The answer to that question makes a difference because it determines how the IRS views you, how you are taxed, and what tax obligations your employer has regarding you. We often get questions about whether someone is an employee or a contractor. The answer, unfortunately, often is not simple.
To prove how murky the analysis can be, consider that the IRS used to apply a 20 factor test to answer the “employee or contractor” question. They then “simplified” it to an 11 factor test. The IRS's Supplemental Tax Guide provides guidance. This rather over-simplified brochure summarizes things.
Takeaways for Business People:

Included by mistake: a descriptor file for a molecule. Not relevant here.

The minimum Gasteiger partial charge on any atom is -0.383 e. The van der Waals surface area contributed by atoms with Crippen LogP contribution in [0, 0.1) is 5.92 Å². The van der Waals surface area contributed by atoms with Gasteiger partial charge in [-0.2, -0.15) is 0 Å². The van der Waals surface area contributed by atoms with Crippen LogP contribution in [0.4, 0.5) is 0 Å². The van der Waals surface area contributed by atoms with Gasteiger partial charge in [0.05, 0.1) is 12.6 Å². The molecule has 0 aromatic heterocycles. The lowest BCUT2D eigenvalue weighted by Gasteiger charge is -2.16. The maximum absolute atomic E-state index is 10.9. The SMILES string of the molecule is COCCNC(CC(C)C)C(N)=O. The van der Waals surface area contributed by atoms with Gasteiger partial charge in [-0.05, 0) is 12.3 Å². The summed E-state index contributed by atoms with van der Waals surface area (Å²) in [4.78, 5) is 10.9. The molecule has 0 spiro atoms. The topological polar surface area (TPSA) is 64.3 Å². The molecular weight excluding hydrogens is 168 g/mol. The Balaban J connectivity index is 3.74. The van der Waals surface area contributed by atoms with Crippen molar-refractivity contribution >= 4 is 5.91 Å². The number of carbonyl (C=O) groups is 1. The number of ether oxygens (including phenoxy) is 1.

When you are balancing 11 factors to answer a simple question, there are few bright lines. It is worth noting that the common sense answer, that reasonable deference should be given to the parties' characterization of the relationship by contract, is the factor that the IRS considers to be the least important. The best you can do, if you are a contractor or a business considering hiring one, is to spell out the relationship with written consideration of the 11 factors, and have an attorney provide an opinion about the nature of the relationship. That way, if you are challenged by Uncle Sam you can at least argue that you relied in good faith upon a professional opinion.